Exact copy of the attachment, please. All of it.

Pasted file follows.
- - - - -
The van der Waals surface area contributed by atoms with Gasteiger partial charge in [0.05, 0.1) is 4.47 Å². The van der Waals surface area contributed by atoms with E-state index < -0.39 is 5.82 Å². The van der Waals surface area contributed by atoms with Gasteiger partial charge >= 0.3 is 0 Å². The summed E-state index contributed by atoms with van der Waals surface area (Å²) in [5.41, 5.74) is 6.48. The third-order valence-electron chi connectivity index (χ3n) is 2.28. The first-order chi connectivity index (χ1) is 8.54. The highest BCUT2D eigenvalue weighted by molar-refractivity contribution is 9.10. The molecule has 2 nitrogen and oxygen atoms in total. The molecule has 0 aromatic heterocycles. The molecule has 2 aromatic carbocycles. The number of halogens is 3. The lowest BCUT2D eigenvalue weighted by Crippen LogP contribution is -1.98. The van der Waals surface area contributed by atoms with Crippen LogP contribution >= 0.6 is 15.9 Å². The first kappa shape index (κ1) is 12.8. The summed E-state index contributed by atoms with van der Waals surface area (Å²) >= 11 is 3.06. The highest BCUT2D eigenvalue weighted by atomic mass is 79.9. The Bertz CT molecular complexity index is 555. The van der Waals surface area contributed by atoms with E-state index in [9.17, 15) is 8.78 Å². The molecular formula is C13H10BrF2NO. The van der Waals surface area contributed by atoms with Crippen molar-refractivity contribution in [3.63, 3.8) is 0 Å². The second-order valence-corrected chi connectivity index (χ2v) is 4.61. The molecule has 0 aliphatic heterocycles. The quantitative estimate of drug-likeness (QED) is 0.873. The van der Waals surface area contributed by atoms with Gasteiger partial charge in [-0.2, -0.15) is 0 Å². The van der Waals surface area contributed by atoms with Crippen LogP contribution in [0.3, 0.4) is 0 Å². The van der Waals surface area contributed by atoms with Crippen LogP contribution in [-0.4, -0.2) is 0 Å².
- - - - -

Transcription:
The van der Waals surface area contributed by atoms with Gasteiger partial charge in [0.05, 0.1) is 4.47 Å². The van der Waals surface area contributed by atoms with E-state index < -0.39 is 5.82 Å². The van der Waals surface area contributed by atoms with Gasteiger partial charge >= 0.3 is 0 Å². The summed E-state index contributed by atoms with van der Waals surface area (Å²) in [5.41, 5.74) is 6.48. The third-order valence-electron chi connectivity index (χ3n) is 2.28. The first-order chi connectivity index (χ1) is 8.54. The highest BCUT2D eigenvalue weighted by molar-refractivity contribution is 9.10. The molecule has 2 nitrogen and oxygen atoms in total. The molecule has 0 aromatic heterocycles. The molecule has 2 aromatic carbocycles. The number of halogens is 3. The lowest BCUT2D eigenvalue weighted by Crippen LogP contribution is -1.98. The van der Waals surface area contributed by atoms with Crippen LogP contribution >= 0.6 is 15.9 Å². The first kappa shape index (κ1) is 12.8. The summed E-state index contributed by atoms with van der Waals surface area (Å²) >= 11 is 3.06. The highest BCUT2D eigenvalue weighted by atomic mass is 79.9. The Bertz CT molecular complexity index is 555. The van der Waals surface area contributed by atoms with E-state index in [9.17, 15) is 8.78 Å². The molecular formula is C13H10BrF2NO. The van der Waals surface area contributed by atoms with Crippen molar-refractivity contribution in [3.63, 3.8) is 0 Å². The second-order valence-corrected chi connectivity index (χ2v) is 4.61. The molecule has 0 aliphatic heterocycles. The quantitative estimate of drug-likeness (QED) is 0.873. The van der Waals surface area contributed by atoms with Gasteiger partial charge in [-0.2, -0.15) is 0 Å². The van der Waals surface area contributed by atoms with Crippen LogP contribution in [0.3, 0.4) is 0 Å². The van der Waals surface area contributed by atoms with Crippen LogP contribution in [-0.4, -0.2) is 0 Å².